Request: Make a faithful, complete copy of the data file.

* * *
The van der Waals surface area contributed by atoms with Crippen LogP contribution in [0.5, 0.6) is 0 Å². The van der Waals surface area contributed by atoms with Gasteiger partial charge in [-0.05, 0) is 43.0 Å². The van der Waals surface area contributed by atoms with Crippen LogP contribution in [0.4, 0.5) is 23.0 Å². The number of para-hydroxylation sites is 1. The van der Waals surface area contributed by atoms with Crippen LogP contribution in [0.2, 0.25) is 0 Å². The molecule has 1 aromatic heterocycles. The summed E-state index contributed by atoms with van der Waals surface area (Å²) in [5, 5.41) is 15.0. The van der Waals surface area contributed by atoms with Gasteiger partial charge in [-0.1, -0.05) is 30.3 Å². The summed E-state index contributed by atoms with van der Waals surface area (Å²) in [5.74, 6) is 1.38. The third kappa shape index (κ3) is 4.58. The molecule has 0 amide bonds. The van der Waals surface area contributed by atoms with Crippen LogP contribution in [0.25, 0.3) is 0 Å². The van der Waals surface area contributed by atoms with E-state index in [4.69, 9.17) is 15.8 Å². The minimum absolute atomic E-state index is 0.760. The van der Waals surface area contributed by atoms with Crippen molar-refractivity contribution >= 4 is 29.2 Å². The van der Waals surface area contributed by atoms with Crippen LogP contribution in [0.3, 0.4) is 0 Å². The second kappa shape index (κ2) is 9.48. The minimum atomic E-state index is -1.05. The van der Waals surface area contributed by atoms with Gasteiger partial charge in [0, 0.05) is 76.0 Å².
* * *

The van der Waals surface area contributed by atoms with Crippen LogP contribution in [0.5, 0.6) is 0 Å². The van der Waals surface area contributed by atoms with Gasteiger partial charge in [-0.05, 0) is 43.0 Å². The van der Waals surface area contributed by atoms with Crippen LogP contribution in [0.4, 0.5) is 23.0 Å². The number of para-hydroxylation sites is 1. The van der Waals surface area contributed by atoms with Crippen LogP contribution in [0.2, 0.25) is 0 Å². The molecule has 1 aromatic heterocycles. The summed E-state index contributed by atoms with van der Waals surface area (Å²) in [5, 5.41) is 15.0. The van der Waals surface area contributed by atoms with Gasteiger partial charge in [-0.1, -0.05) is 30.3 Å². The summed E-state index contributed by atoms with van der Waals surface area (Å²) in [5.74, 6) is 1.38. The third kappa shape index (κ3) is 4.58. The molecule has 0 amide bonds. The van der Waals surface area contributed by atoms with Crippen LogP contribution in [0.25, 0.3) is 0 Å². The van der Waals surface area contributed by atoms with E-state index in [4.69, 9.17) is 15.8 Å². The minimum absolute atomic E-state index is 0.760. The van der Waals surface area contributed by atoms with Crippen molar-refractivity contribution >= 4 is 29.2 Å². The van der Waals surface area contributed by atoms with Crippen LogP contribution in [0.3, 0.4) is 0 Å². The second kappa shape index (κ2) is 9.48. The minimum atomic E-state index is -1.05. The van der Waals surface area contributed by atoms with Gasteiger partial charge in [0, 0.05) is 76.0 Å².